Subject:  What’s this jumping spider
Geographic location of the bug:  Louisville Ky USA
Date: 04/17/2019
Time: 06:28 PM EDT
Your letter to the bugman:  Hello, can you id this tiny jumper for me? About sesame seed size, found on mailbox in Louisville Ky onApril 17, 2019. Thank you
How you want your letter signed:  Shelby

Jumping Spider

Dear Shelby,
We are posting your image of a Jumping Spider in the family Salticidae, though we did not manage to quickly identify it.  Perhaps one of our readers will write in with a proper species identification.

What's That Bug? does not endorse extermination

Subject:  Mexican beetle
Geographic location of the bug:  Cima de Tepozteco
Date: 04/19/2019
Time: 11:46 AM EDT
Your letter to the bugman:  Looking to identify this photographed by a friend. Apparently known as escarabajo but I’m guessing that’s a generic name for several beetles.
How you want your letter signed:  Cliff

Giant Mexquite Bug nymph

Dear Cliff,
This is not a Beetle.  It is a Giant Mesquite Bug nymph, and they are frequently found feeding in groups.

Subject:  Pond Pupa?
Geographic location of the bug:  Connecticut
Date: 04/24/2019
Time: 03:05 PM EDT
Your letter to the bugman:  Good afternooon,
These little guys move with a jerking movement, are about 2mm in length, inhabit the water about 6-18 inches below the surface and are so numerous that it’s hard to believe.
How you want your letter signed:  Dylan

Water Fleas

Dear Dylan,
These are freshwater Crustaceans in the genus
Daphnia, commonly called Water Fleas because of the way they move through the water in a “jerking movement.”  Daphnia are a common live food used by many enthusiasts to feed aquarium fish.  You can find matching images on An Image-Based Key to the Zooplankton of North America and there is a nice drawing on Researchgate.  According to the National Center for Biotechnology Information:  “The genus Daphnia includes more than 100 known species of freshwater plankton organisms found around the world … They inhabit most types of standing freshwater except for extreme habitats, such as hot springs. All age classes are good swimmers and are mostly pelagic, i.e., found in the open water. They live as filter feeders, but some species may frequently be seen clinging to substrates such as water plants or even browsing over the bottom sediments of shallow ponds. Adults range from less than 1 mm to 5 mm in size, with the smaller species typically found in ponds or lakes with fish predation. The ecology of the genus Daphnia may be better known than the ecology of any other group of organisms.”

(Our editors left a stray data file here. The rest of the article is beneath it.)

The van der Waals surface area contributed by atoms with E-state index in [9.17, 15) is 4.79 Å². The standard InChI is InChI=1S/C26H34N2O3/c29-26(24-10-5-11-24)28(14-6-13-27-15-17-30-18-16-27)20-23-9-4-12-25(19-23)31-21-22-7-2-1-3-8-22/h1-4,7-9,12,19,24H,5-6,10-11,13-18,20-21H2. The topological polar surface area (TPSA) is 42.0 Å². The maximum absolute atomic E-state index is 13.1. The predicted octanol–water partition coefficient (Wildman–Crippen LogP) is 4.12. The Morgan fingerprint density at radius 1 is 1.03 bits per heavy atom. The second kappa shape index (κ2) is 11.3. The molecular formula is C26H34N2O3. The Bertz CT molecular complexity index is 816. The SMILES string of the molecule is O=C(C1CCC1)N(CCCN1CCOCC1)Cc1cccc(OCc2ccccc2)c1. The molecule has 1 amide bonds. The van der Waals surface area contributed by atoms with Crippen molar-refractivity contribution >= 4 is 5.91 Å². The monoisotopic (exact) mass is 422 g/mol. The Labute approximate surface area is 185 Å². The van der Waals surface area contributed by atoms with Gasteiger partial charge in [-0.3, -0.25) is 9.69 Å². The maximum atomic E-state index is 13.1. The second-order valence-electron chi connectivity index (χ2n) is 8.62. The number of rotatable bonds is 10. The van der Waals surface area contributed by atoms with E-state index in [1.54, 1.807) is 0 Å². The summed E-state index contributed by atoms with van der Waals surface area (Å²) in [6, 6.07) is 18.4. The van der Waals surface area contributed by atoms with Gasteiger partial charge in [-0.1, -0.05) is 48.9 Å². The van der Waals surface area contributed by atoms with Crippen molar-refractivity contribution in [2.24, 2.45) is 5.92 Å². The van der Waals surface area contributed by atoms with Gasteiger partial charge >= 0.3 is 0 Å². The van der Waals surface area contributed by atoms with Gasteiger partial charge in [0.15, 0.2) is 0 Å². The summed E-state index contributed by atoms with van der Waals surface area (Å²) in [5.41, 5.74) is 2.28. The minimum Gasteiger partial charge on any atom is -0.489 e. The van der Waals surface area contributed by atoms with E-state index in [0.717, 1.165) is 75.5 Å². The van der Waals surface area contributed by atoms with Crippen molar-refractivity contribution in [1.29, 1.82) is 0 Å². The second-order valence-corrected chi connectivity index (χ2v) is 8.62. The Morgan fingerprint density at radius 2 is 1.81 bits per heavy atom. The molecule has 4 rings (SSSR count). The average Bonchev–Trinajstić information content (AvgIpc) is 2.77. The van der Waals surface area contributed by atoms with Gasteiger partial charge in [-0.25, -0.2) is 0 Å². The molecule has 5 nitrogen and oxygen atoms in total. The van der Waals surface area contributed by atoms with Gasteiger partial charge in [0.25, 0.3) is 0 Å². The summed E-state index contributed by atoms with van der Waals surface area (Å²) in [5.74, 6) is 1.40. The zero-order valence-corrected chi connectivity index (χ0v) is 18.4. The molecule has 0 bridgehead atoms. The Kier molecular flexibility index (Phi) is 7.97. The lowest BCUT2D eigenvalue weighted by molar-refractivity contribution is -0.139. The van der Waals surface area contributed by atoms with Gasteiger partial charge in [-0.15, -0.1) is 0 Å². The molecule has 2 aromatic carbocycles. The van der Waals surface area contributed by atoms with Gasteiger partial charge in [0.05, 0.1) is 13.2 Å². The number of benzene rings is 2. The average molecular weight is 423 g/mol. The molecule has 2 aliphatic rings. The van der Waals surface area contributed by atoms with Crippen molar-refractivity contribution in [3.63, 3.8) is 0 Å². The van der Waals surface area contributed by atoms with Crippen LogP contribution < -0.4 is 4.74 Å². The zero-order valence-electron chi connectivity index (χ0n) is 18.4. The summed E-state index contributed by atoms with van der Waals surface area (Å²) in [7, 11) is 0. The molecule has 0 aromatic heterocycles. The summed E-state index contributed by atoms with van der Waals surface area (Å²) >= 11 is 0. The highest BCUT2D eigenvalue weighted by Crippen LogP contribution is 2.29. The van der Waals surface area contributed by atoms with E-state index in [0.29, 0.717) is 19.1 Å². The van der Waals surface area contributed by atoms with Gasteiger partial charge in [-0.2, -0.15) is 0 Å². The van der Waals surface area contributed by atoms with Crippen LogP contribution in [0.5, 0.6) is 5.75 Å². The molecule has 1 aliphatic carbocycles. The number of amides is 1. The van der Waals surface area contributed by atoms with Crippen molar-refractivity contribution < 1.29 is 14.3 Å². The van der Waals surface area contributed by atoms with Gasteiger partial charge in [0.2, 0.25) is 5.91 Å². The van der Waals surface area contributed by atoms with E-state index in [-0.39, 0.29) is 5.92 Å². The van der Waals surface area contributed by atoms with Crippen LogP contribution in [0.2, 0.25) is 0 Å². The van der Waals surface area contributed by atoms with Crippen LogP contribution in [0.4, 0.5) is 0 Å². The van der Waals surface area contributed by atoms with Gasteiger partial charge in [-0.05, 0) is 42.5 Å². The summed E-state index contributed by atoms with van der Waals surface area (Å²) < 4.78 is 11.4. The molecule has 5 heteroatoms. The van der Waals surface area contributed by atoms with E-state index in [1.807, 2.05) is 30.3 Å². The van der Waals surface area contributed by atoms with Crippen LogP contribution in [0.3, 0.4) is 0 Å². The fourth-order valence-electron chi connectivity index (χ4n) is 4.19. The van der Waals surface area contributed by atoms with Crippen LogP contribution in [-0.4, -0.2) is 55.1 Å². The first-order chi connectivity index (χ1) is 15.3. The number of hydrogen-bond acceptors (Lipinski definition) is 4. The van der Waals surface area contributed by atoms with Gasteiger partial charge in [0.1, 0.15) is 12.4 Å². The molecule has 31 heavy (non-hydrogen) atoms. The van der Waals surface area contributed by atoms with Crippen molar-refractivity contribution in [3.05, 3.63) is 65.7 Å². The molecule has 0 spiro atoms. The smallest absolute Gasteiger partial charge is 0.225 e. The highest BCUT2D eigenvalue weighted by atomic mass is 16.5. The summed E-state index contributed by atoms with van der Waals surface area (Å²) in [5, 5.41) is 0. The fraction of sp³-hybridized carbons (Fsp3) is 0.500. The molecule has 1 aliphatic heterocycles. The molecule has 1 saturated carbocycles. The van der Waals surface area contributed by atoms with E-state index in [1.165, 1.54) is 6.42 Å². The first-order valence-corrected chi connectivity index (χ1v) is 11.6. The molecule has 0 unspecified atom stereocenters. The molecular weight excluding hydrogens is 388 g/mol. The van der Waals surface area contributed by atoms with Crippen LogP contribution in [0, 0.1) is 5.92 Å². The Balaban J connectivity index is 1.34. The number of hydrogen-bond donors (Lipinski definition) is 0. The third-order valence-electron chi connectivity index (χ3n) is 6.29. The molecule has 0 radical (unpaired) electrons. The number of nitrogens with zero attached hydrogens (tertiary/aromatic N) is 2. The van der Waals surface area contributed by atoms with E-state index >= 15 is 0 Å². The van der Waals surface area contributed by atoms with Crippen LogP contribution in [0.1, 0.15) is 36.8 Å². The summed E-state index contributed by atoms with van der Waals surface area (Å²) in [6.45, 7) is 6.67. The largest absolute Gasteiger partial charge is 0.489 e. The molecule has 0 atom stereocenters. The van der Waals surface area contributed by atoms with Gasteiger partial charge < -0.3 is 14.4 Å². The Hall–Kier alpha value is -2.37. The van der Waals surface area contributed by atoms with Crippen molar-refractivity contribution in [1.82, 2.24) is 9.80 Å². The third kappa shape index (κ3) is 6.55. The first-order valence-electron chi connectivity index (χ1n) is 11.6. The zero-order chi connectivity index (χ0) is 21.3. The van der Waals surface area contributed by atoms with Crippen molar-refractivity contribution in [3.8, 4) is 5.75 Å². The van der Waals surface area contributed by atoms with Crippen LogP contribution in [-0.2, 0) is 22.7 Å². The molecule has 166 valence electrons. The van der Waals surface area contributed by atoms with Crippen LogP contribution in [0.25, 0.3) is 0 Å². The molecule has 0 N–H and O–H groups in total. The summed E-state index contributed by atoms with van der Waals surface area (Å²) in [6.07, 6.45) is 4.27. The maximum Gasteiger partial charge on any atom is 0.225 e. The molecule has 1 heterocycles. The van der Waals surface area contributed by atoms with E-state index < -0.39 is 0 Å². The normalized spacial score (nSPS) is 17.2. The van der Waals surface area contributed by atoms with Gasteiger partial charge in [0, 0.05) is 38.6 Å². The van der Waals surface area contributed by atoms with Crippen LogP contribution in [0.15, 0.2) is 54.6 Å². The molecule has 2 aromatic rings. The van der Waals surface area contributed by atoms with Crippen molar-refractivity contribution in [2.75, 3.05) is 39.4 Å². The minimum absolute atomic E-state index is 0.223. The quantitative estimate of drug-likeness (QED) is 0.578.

Water Fleas

What's That Bug? does not endorse extermination

Subject:  It looks like Lucas the Singing Spider
Geographic location of the bug:  Livingston Parish, Louisiana
Date: 04/20/2019
Time: 05:32 PM EDT
Your letter to the bugman:  My daughter and I found this cute little guy on our siding. All of him could fit on a dime without falling off. Any clue what species he is? I THINK jes a jumper but I’m not sure. His fur is what caught my eye. He literally turned and watched us both to see us from different angles. He was just as curious about us as we were of him.
How you want your letter signed:  Jackie and Sophie

Bold Jumper we believe

Dear Jackie and Sophie,
This is indeed a Jumping Spider in the family Salticidae, and as you observed, they have excellent eyesight.  Because of the green chelicerae, we believe this is a Bold Jumper,
Phidippus audax.

Subject:  Bee
Geographic location of the bug:  California
Date: 04/22/2019
Time: 07:21 PM EDT
Your letter to the bugman:  Bee
How you want your letter signed:  What kind of bee

Hover Fly

This is not a Bee.  It is a Hover Fly or Flower Fly in the family Syrphidae, a group that includes many members that mimic stinging Bees and Wasps for protection as the Hover Flies neither sting nor bite, and they benefit from being mistaken by predators for stinging insects.  We identified your individual as Eristalinus taeniops on The Natural History of Orange County.  The gap between the eyes on your individual identifies her as female.

Subject:  Black beetle, red wings
Geographic location of the bug:  Guilford, CT
Date: 04/22/2019
Time: 08:58 AM EDT
Your letter to the bugman:  Could you tell me what this bug is? There are a number of them in our front (southern exposure) garden. I can’t find a good match online.
How you want your letter signed:  Abigail W.

Blister Beetle: Tricrania sanguinipennis

Dear Abigail,
Generally, when we receive an identification request, we have at least an idea to what family a creature belongs, which makes research easier, but in the case of this Beetle, we were not even sure of a family.  We turned to Arthur V. Evans excellent book Beetles of Eastern North America and we eventually identified your colorful beetle as a Blister Beetle in the family Meloidae,
Tricrania sanguinipennis, but it is very atypical looking for a Blister Beetle.  We located an image on BugGuide for comparison.  According to BugGuide, it is “A parasitoid of colonial bees, such as Colletes.” 

Thank you so much for replying! I’m glad to have provided a challenge. After contacting you, I remembered about our local agricultural station. They were also able to ID my beetle as the Tricrania. I’m guessing they are thoroughly enjoying my ground bees….
Abigail Wasserman.